# Interpreting odds ratios

I have the following set of results for one of the factors (birth weight) with different levels and their corresponding Odds ratios for survival. I am using the first level (<1.25) as the reference level:

Birth weight (kg):

Levels      Number/level    Odds Ratio
<1.25       1615            1.00
1.25-1.46   1617            1.37
1.46-1.65   1462            1.25
1.65-1.87   1632            1.68
>1.87       1466            2.35


From this result, I am trying to estimate, by using the OR, the approximate number of newborns that would survive in each level.

Are there ways that this can be achieved using R?

In a separate calculation, the actual number of survival per level are shown below:

Levels      Number/level    Odds Ratio    Actual number survived
<1.25       1615            1.00         1088
1.25-1.46   1617            1.37         1346
1.46-1.65   1462            1.25         1238
1.65-1.87   1632            1.68         1447
>1.87       1466            2.35         1351


EDIT: The above is just one of the independent factors from my model.

mod <- glm(formula = surv ~ as.factor(var1) + as.factor(var2)+...as.factor(varn)+family = binomial(link = "logit"), data=mydf)

summary(mod)

glm(formula = surv ~ as.factor(season) + as.factor(bwt5) + as.factor(prectem5) +
as.factor(pcscore) + as.factor(pindx5) + as.factor(presp2) +
as.factor(ppscore) + as.factor(mtone2) + as.factor(fos) +
as.factor(psex) + as.factor(pscolor) + as.factor(pshiv) +
as.factor(backfat5) + as.factor(srect2) + as.factor(gest3) +
as.factor(int3) + as.factor(agit) + as.factor(tacc), family = binomial(link = "logit"),
data = lesna)

Deviance Residuals:
Min       1Q   Median       3Q      Max
-3.0562   0.3120   0.4478   0.5929   1.9412

Coefficients:
Estimate Std. Error z value Pr(>|z|)
(Intercept)           1.441842   0.290536   4.963 6.95e-07 ***
as.factor(season)2   -1.064053   0.107666  -9.883  < 2e-16 ***
as.factor(bwt5)2      0.314332   0.099776   3.150 0.001631 **
as.factor(bwt5)3      0.223824   0.110566   2.024 0.042935 *
as.factor(bwt5)4      0.524586   0.120182   4.365 1.27e-05 ***
as.factor(bwt5)5      0.854196   0.138993   6.146 7.97e-10 ***
as.factor(prectem5)2  0.745025   0.094238   7.906 2.66e-15 ***
as.factor(prectem5)3  0.856777   0.098326   8.714  < 2e-16 ***
as.factor(prectem5)4  0.997219   0.111529   8.941  < 2e-16 ***
as.factor(prectem5)5  0.930925   0.120052   7.754 8.88e-15 ***
as.factor(pcscore)2   0.384534   0.137564   2.795 0.005185 **
as.factor(pcscore)3   0.668390   0.154608   4.323 1.54e-05 ***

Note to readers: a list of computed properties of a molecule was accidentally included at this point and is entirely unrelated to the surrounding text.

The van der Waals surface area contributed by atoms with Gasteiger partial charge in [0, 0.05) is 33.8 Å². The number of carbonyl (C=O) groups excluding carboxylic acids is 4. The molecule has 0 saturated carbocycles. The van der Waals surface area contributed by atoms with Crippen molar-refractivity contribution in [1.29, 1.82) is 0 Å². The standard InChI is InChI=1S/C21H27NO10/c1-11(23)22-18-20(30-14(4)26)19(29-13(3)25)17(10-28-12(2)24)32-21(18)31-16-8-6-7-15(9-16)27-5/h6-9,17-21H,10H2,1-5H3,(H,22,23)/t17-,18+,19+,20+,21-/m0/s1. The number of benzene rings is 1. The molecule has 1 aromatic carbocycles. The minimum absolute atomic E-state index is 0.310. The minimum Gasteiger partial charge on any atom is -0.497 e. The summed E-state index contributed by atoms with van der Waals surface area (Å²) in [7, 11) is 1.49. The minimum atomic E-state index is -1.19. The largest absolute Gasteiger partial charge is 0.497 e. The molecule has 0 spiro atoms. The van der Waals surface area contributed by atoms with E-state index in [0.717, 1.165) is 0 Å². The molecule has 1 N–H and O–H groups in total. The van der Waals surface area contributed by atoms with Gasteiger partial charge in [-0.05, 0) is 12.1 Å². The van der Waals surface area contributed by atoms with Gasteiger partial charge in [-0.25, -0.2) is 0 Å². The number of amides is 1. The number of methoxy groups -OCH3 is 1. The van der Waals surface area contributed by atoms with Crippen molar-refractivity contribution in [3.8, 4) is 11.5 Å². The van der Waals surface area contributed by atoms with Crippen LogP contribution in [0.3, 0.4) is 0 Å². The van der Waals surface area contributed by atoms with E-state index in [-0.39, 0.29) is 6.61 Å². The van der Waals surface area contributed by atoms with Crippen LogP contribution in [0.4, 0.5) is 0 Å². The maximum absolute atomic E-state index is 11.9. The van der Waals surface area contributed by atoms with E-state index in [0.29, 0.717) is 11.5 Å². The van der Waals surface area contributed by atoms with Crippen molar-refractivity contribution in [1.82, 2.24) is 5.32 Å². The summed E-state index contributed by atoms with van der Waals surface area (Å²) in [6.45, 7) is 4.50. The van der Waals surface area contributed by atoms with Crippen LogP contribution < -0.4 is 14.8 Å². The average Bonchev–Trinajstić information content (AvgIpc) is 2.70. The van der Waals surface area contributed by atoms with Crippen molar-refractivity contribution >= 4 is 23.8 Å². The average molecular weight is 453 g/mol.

as.factor(pindx5)2    0.243485   0.101755   2.393 0.016718 *
as.factor(pindx5)3    0.262779   0.108809   2.415 0.015733 *
as.factor(pindx5)4    0.595672   0.118124   5.043 4.59e-07 ***
as.factor(pindx5)5    0.467277   0.120401   3.881 0.000104 ***
as.factor(presp2)2   -0.286214   0.126012  -2.271 0.023127 *
as.factor(ppscore)2  -0.246369   0.093568  -2.633 0.008462 **
as.factor(mtone2)2   -0.482397   0.118218  -4.081 4.49e-05 ***
as.factor(fos)2      -0.255652   0.075749  -3.375 0.000738 ***
as.factor(psex)2      0.182437   0.066964   2.724 0.006442 **
as.factor(pscolor)2  -0.694197   0.282069  -2.461 0.013852 *
as.factor(pshiv)2    -0.241515   0.080792  -2.989 0.002796 **
as.factor(backfat5)2 -0.309427   0.104176  -2.970 0.002976 **
as.factor(backfat5)3 -0.004152   0.108669  -0.038 0.969523
as.factor(backfat5)4  0.013233   0.103491   0.128 0.898257
as.factor(backfat5)5 -0.221935   0.104639  -2.121 0.033926 *
as.factor(srect2)2   -0.236981   0.104962  -2.258 0.023960 *
as.factor(gest3)2     0.207375   0.106065   1.955 0.050562 .
as.factor(gest3)3     0.904959   0.191307   4.730 2.24e-06 ***
as.factor(int3)2     -0.204870   0.127674  -1.605 0.108573
as.factor(int3)3     -1.271092   0.388924  -3.268 0.001082 **
as.factor(agit)2     -0.496856   0.157553  -3.154 0.001613 **
as.factor(agit)3     -0.360247   0.148520  -2.426 0.015284 *
as.factor(tacc)2     -0.282180   0.090556  -3.116 0.001833 **
as.factor(tacc)3     -0.429249   0.082520  -5.202 1.97e-07 ***
---
Signif. codes:  0 ‘***’ 0.001 ‘**’ 0.01 ‘*’ 0.05 ‘.’ 0.1 ‘ ’ 1

(Dispersion parameter for binomial family taken to be 1)

Null deviance: 7096.2  on 7791  degrees of freedom
Residual deviance: 6143.0  on 7756  degrees of freedom
AIC: 6215

Number of Fisher Scoring iterations: 5